by Helen Goltz
Published by: Atlas Productions
Publication date: September 28th 2015
Genres: New Adult, Paranormal, Romance
When Sophie Carell was eight-years-old, her eccentric, clairvoyant great aunt, Daphne, predicted Sophie would be one of the greatest clairvoyants of her time. Sophie wanted to be a movie star. Her mother said not to worry about it—Aunt Daphne was daffy.
When Sophie is called to the reading of Daphne’s Will, she is given a pair of glasses that will change her life. But that’s not all she acquires. Along with the glasses, Sophie ‘inherits’ a protector—the handsome and powerful Lukas Lens; plus brooding Detective Murdoch Ashcroft who is keen for Sophie to fill her aunt’s shoes and put her talents to work for him.
Sophie has to decide if she will focus on her acting career or explore her new-found clairvoyant skills. But danger lurks around the corner…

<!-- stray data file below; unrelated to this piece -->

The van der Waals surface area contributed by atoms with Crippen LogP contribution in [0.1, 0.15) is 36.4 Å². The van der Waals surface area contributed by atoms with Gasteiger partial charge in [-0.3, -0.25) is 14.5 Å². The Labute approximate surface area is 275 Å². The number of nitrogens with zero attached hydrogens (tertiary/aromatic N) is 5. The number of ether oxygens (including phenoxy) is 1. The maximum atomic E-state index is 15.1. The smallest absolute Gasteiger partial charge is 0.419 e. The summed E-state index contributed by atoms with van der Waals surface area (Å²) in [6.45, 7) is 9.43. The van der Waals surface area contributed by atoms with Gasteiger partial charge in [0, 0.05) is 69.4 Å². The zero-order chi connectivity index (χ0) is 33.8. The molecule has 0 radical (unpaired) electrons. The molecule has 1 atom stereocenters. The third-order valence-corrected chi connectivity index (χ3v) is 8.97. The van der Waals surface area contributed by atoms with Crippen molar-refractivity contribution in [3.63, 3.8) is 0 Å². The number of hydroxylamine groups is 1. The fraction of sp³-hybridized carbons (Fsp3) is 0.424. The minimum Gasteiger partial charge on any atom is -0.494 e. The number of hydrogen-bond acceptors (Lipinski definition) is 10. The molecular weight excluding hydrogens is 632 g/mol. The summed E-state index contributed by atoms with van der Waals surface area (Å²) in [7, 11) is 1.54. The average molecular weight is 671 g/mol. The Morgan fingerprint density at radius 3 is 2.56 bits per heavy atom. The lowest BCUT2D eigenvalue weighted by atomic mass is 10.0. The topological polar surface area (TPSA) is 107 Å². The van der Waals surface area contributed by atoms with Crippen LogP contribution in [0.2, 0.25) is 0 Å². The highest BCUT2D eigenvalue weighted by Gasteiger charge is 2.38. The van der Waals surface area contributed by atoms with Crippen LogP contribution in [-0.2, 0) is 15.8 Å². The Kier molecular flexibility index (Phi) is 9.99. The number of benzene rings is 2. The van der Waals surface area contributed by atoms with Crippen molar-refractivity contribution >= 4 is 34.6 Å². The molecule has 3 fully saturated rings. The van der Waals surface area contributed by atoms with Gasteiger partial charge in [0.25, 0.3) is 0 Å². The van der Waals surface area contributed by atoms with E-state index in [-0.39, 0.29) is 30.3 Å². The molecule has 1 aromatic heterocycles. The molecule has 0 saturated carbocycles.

Sophie studied Lukas.
“You have more questions?” he asked.
“A thousand—like do you age normally, do you change at all when you are doing witch stuff and many more, but not for now, I need to take it all in.”
Lukas ran his hand through his light brown hair. “Good idea, enough for now. But in a nutshell… yes, I do age normally… look at Alfred. No, I don’t change into the Incredible Hulk and I’m on your side.”
Sophie smiled as she stood and walked to the window to look out on the street. “A month ago none of this world existed, now I’m hanging with a witch, it’s surreal,” she said.
Lukas rose behind her. “I imagine it is a bit daunting.”
“That would be the understatement of the year,” she said, turning to face him. “Can I ask you one more question today?”
“Of course.” Lukas leaned against the counter watching her, his hands flat on the counter top.
“Don’t be offended, but you’re not the most masculine guy—in your suit, you look like you’ve just stepped off a Calvin Klein fragrance shoot. How exactly does your line of the family protect us?”
“Mind power,” he answered.
“Is that enough?” Sophie lifted a glass paperweight that was reflecting prisms of light from the window and held it up in her palm.
Lukas glared at the glass prism, his pale blue eyes went amber; it shattered into pieces.
Sophie screamed and dropped the remaining shards from her hand. His eyes returned to a pale blue colour.